The police chief in the Jhabua district of Madhya Pradesh devised the new moustache-growing initiative under the assumption that moustaches makes the cops command more respect. The bottom line: a 30 rupee per month raise for each moustache. However, the chief also has to inspect the moustaches himself, to make sure they’re not TOO intimidating.

The police can give you a speeding ticket just by looking at you driving and making an estimate.

This may seem absurd and unfair, but it's the law, in the state of Ohio at least. Mark Jenney, a 27-year-old motorist in Akron, Ohio tried to appeal his speeding ticket. The officer had made the charge based on a "visual speed estimate", as opposed to using a radar, to judge how fast he was going. The 8th District Court of Appeals in Cleveland ruled that this is not a sufficient basis for writing a ticket.

The case went to the Ohio Supreme Court, who overturned the decision in a 5-1 ruling. According to the majority ruling:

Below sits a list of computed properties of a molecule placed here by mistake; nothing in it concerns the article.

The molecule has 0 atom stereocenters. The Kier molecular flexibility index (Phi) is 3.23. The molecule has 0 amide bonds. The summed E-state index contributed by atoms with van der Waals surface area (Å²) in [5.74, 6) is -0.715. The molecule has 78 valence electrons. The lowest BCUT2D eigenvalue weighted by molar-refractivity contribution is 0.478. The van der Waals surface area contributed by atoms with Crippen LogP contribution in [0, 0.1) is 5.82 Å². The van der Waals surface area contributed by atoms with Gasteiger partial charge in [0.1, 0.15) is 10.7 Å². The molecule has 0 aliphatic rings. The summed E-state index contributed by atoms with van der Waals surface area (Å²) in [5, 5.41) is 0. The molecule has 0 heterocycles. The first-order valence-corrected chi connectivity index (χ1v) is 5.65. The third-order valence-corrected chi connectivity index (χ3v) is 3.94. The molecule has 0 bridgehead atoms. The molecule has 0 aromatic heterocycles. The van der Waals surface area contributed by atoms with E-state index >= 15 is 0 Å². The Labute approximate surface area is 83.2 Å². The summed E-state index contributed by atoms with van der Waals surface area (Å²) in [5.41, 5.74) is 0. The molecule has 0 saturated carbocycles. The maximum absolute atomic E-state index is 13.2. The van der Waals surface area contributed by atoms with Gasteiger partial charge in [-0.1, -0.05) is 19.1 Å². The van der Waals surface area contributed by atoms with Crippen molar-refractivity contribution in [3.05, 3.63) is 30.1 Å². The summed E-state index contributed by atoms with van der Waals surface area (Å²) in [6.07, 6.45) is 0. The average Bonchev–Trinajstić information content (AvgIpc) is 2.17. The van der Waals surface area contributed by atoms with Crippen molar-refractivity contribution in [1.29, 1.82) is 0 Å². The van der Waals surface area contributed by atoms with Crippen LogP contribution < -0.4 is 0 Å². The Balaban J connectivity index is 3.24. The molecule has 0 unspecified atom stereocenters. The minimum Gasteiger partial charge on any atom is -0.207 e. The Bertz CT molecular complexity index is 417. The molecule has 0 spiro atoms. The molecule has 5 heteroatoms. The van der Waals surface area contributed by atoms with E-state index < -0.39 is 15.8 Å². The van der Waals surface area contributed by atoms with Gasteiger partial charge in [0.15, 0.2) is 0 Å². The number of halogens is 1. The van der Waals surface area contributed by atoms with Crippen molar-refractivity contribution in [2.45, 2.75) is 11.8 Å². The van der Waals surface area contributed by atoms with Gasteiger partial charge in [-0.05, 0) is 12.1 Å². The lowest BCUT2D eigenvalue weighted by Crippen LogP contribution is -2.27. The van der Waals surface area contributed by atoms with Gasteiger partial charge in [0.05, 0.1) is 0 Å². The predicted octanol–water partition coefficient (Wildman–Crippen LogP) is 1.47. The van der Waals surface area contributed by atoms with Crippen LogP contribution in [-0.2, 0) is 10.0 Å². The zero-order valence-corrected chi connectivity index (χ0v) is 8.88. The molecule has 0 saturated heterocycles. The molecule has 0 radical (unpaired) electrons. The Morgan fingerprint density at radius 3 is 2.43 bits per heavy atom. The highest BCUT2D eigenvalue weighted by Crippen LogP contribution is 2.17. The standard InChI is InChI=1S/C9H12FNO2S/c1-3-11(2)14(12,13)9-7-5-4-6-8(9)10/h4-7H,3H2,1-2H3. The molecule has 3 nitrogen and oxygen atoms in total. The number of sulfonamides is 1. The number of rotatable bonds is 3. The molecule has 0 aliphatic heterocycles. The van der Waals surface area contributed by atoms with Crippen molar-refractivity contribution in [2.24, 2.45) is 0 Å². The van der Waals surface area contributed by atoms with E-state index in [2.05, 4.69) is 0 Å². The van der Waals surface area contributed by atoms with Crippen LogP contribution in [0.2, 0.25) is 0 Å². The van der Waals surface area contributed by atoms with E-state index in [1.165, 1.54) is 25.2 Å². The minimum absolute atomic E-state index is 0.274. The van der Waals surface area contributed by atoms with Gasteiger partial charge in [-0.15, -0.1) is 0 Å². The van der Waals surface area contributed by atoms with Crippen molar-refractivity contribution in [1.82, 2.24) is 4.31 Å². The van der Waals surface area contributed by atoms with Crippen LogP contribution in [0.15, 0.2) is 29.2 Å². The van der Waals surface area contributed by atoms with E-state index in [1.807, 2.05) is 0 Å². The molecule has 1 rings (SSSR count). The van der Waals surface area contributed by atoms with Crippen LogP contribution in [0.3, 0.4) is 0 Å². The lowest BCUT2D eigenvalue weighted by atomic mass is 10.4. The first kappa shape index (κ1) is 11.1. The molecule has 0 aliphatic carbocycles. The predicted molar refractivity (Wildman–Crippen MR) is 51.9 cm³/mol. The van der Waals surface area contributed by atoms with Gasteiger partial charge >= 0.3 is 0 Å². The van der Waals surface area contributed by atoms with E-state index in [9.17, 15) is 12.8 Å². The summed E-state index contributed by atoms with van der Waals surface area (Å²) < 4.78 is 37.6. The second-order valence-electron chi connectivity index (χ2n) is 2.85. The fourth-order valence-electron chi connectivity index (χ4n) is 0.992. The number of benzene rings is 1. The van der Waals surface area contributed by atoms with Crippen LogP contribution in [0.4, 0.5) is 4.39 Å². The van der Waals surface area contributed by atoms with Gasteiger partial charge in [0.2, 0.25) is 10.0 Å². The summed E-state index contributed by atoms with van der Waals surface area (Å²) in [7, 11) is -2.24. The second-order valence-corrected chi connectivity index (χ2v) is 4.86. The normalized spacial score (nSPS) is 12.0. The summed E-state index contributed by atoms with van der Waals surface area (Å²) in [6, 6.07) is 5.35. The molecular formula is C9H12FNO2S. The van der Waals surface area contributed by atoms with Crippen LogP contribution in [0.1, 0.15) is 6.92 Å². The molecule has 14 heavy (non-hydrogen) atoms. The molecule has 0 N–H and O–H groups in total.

\"Rational triers of fact could find a police officer\'s testimony regarding his unaided visual estimation of a vehicle\'s speed, when supported by evidence that the officer is trained, certified by (the Ohio Peace Officer Training Academy) or a similar organization, and experienced in making such estimations, sufficient to establish beyond a reasonable doubt the defendant\'s speed. Independent verification of the vehicle\'s speed is not necessary to support a conviction for speeding.\"


Now a convicted felon, Jesse Dimmick is a bit of a dim wit. After breaking into the home of the Rowley family during an intense car chase, he held the couple at knife point. The couple was later able to gain his trust by eating Cheetos, drinking Dr Pepper, and watching a Robin Williams movie. When he fell asleep, the Rowley couple turned him over to the police.

Dimmick claims that the Rowley family and him had an oral contract in which they said they wouldn’t turn him over to the police if he gave them an unspecified amount of money! Dimmick is suing them for $235,000! He says he needs this money to pay a hospital bill from a resulting gunshot wound.

The couple denies saying that they wouldn’t turn him over to the police, and the judge of this case is being pressured to throw out Dimmick’s claim because the Rowley family was under extreme stress levels when they may have made this deal. Learn more about this bizarre case by reading the source


In 1998, more fast food employees were murdered than police officers.